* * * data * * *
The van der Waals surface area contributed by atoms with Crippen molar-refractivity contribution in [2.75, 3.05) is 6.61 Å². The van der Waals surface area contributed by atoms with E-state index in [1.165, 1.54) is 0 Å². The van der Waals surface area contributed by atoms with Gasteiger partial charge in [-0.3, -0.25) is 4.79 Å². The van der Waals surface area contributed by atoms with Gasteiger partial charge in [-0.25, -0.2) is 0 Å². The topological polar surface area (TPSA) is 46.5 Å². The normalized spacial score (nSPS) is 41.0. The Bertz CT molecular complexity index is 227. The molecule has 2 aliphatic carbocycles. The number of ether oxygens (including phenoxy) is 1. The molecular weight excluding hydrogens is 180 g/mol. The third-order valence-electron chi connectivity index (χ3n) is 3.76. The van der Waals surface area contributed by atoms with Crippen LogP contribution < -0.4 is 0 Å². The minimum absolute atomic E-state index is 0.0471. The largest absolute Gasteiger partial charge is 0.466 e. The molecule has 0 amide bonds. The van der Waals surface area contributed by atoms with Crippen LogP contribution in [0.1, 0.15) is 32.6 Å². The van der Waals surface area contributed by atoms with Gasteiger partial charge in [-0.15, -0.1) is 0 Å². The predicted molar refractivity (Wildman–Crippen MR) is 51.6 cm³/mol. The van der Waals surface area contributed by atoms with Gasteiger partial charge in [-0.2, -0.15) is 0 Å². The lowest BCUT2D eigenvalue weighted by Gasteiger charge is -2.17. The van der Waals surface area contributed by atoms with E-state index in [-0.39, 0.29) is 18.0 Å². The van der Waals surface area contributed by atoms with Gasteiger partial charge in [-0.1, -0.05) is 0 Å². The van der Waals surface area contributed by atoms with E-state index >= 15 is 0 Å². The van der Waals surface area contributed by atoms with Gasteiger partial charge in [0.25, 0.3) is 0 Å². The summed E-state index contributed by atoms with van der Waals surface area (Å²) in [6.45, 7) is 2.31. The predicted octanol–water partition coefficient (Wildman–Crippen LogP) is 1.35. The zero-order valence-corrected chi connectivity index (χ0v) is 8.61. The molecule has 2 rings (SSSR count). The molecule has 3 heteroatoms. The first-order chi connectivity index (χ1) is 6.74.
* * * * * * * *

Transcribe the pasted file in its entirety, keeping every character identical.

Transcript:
The van der Waals surface area contributed by atoms with Crippen molar-refractivity contribution in [2.75, 3.05) is 6.61 Å². The van der Waals surface area contributed by atoms with E-state index in [1.165, 1.54) is 0 Å². The van der Waals surface area contributed by atoms with Gasteiger partial charge in [-0.3, -0.25) is 4.79 Å². The van der Waals surface area contributed by atoms with Gasteiger partial charge in [-0.25, -0.2) is 0 Å². The topological polar surface area (TPSA) is 46.5 Å². The normalized spacial score (nSPS) is 41.0. The Bertz CT molecular complexity index is 227. The molecule has 2 aliphatic carbocycles. The number of ether oxygens (including phenoxy) is 1. The molecular weight excluding hydrogens is 180 g/mol. The third-order valence-electron chi connectivity index (χ3n) is 3.76. The van der Waals surface area contributed by atoms with Crippen LogP contribution < -0.4 is 0 Å². The minimum absolute atomic E-state index is 0.0471. The largest absolute Gasteiger partial charge is 0.466 e. The molecule has 0 amide bonds. The van der Waals surface area contributed by atoms with Crippen LogP contribution in [0.1, 0.15) is 32.6 Å². The van der Waals surface area contributed by atoms with Gasteiger partial charge in [-0.15, -0.1) is 0 Å². The predicted molar refractivity (Wildman–Crippen MR) is 51.6 cm³/mol. The van der Waals surface area contributed by atoms with Gasteiger partial charge in [-0.2, -0.15) is 0 Å². The lowest BCUT2D eigenvalue weighted by Gasteiger charge is -2.17. The van der Waals surface area contributed by atoms with E-state index in [-0.39, 0.29) is 18.0 Å². The van der Waals surface area contributed by atoms with Gasteiger partial charge in [-0.1, -0.05) is 0 Å². The van der Waals surface area contributed by atoms with E-state index >= 15 is 0 Å². The van der Waals surface area contributed by atoms with Gasteiger partial charge in [0.25, 0.3) is 0 Å². The summed E-state index contributed by atoms with van der Waals surface area (Å²) in [6.45, 7) is 2.31. The predicted octanol–water partition coefficient (Wildman–Crippen LogP) is 1.35. The zero-order valence-corrected chi connectivity index (χ0v) is 8.61. The molecule has 2 rings (SSSR count). The molecule has 3 heteroatoms. The first-order chi connectivity index (χ1) is 6.74.